Four criteria were used to determine a school's grade:
- How well students are performing in math and literacy on statewide tests such as the Benchmark and End of Course exams.
- Whether schools are meeting yearly student performance goals and showing improvement or expected growth for all students.
- Whether schools are meeting graduation goals for all students and at-risk groups.
- Whether the school has an achievement gap and if that gap is sizable.
What the letter grades don't do is measure how well an individual student or teacher is doing or take into consideration other things the school may be doing well, such as meeting students’ nutrition and health needs or how well students are performing in other subject areas. (Source: Arkansas Department of Education)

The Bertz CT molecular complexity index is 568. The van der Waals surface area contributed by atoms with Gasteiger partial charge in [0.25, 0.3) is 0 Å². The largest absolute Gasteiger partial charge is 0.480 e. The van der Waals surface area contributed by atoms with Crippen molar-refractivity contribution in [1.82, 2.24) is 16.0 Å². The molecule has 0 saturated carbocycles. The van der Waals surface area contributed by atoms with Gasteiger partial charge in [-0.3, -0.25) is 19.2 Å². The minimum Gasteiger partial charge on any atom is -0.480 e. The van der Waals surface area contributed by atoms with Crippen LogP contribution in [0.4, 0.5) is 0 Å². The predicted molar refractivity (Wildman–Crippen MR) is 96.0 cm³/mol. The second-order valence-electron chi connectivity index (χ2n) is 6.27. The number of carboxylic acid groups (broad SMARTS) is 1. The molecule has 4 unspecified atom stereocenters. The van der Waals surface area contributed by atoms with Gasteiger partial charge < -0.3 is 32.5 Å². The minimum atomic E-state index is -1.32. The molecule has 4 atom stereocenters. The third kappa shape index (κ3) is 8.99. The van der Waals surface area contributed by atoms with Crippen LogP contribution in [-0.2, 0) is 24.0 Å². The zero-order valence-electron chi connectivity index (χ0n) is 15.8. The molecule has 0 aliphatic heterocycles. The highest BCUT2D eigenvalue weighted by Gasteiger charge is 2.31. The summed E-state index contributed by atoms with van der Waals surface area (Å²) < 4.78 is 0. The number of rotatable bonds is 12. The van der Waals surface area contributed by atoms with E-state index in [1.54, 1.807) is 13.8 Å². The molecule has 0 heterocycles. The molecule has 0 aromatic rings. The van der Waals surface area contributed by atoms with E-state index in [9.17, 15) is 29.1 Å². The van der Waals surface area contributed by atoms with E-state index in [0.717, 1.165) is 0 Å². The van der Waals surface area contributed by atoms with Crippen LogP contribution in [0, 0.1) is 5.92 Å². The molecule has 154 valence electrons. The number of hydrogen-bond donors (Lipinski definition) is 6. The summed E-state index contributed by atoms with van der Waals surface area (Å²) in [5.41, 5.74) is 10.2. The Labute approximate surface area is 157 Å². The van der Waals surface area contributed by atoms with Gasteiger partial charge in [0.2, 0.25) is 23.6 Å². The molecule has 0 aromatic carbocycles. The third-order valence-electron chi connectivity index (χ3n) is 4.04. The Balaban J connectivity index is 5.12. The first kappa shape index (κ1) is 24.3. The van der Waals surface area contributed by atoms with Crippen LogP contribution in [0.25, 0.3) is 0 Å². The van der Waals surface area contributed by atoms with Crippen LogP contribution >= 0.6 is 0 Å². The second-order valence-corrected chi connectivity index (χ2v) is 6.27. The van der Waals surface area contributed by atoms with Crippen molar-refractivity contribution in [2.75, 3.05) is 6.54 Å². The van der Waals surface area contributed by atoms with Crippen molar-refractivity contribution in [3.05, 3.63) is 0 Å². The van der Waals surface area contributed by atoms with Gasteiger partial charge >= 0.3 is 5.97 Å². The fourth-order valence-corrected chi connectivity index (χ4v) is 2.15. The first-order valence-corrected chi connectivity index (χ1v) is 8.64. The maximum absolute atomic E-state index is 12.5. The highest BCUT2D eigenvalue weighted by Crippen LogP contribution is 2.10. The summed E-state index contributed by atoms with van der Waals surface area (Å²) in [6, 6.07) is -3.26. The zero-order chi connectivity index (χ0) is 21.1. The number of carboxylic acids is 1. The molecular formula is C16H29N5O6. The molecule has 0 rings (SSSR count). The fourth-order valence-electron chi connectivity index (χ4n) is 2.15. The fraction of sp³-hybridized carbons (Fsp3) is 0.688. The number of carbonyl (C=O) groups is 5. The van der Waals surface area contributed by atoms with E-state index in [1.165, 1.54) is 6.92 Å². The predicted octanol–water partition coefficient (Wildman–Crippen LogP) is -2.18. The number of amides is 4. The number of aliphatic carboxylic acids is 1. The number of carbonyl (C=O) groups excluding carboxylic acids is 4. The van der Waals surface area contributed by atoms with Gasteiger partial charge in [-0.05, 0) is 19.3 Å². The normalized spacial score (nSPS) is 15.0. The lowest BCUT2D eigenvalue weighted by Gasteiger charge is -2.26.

For the record, I generally do not agree with assigning a school an A-F grade.
For one thing, I don't see that it is helpful; if a parent wants to know how a school is performing, he/she can easily look up the school's performance data and get more useful, in-depth information than the letter grade will show. Instead, letter grades often stigmatize schools that, for a variety of reasons beyond their control but usually associated with lack of resources, are classified as low-achieving.
For another, the ADE does not specify which of 4 different categories might cause a school's grade to be lower than desired, so stakeholders are left to wonder, for example, whether overall achievement is low, or whether a school (even a high-achieving school) might not be "improving."
That said, considering we are stuck with them for now, you can find out each school's letter grade here and a simple explanation of what the ADE thinks it means here .
Here is a link to an article in the Arkansas Democrat-Gazette with more information and reaction by education stakeholders to the new rating system.